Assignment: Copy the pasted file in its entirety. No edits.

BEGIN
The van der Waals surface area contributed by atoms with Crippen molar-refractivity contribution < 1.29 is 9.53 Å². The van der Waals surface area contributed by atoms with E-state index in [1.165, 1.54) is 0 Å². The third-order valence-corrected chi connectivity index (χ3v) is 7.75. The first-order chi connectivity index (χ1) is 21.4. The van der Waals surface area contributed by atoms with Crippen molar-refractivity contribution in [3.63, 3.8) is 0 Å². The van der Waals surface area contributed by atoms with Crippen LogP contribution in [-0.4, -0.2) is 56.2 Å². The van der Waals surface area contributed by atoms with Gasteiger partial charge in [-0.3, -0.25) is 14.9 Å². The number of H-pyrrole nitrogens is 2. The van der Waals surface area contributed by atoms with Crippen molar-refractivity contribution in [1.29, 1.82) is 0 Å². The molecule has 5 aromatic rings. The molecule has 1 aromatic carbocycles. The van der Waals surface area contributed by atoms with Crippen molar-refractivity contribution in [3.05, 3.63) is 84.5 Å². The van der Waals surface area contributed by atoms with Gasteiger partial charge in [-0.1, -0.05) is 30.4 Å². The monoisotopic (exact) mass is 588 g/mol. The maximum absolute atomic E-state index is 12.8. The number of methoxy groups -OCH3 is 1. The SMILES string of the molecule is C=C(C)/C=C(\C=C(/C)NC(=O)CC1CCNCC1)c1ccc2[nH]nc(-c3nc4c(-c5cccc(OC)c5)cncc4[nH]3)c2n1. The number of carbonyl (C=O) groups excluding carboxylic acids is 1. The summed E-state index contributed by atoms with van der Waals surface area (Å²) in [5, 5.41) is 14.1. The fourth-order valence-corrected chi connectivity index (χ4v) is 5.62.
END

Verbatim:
The van der Waals surface area contributed by atoms with Crippen molar-refractivity contribution < 1.29 is 9.53 Å². The van der Waals surface area contributed by atoms with E-state index in [1.165, 1.54) is 0 Å². The third-order valence-corrected chi connectivity index (χ3v) is 7.75. The first-order chi connectivity index (χ1) is 21.4. The van der Waals surface area contributed by atoms with Crippen molar-refractivity contribution in [3.63, 3.8) is 0 Å². The van der Waals surface area contributed by atoms with Crippen LogP contribution in [-0.4, -0.2) is 56.2 Å². The van der Waals surface area contributed by atoms with Gasteiger partial charge in [-0.3, -0.25) is 14.9 Å². The number of H-pyrrole nitrogens is 2. The van der Waals surface area contributed by atoms with Crippen molar-refractivity contribution in [1.29, 1.82) is 0 Å². The molecule has 5 aromatic rings. The molecule has 1 aromatic carbocycles. The van der Waals surface area contributed by atoms with Crippen molar-refractivity contribution in [3.05, 3.63) is 84.5 Å². The van der Waals surface area contributed by atoms with Gasteiger partial charge in [-0.1, -0.05) is 30.4 Å². The monoisotopic (exact) mass is 588 g/mol. The maximum absolute atomic E-state index is 12.8. The number of methoxy groups -OCH3 is 1. The SMILES string of the molecule is C=C(C)/C=C(\C=C(/C)NC(=O)CC1CCNCC1)c1ccc2[nH]nc(-c3nc4c(-c5cccc(OC)c5)cncc4[nH]3)c2n1. The number of carbonyl (C=O) groups excluding carboxylic acids is 1. The summed E-state index contributed by atoms with van der Waals surface area (Å²) in [5, 5.41) is 14.1. The fourth-order valence-corrected chi connectivity index (χ4v) is 5.62.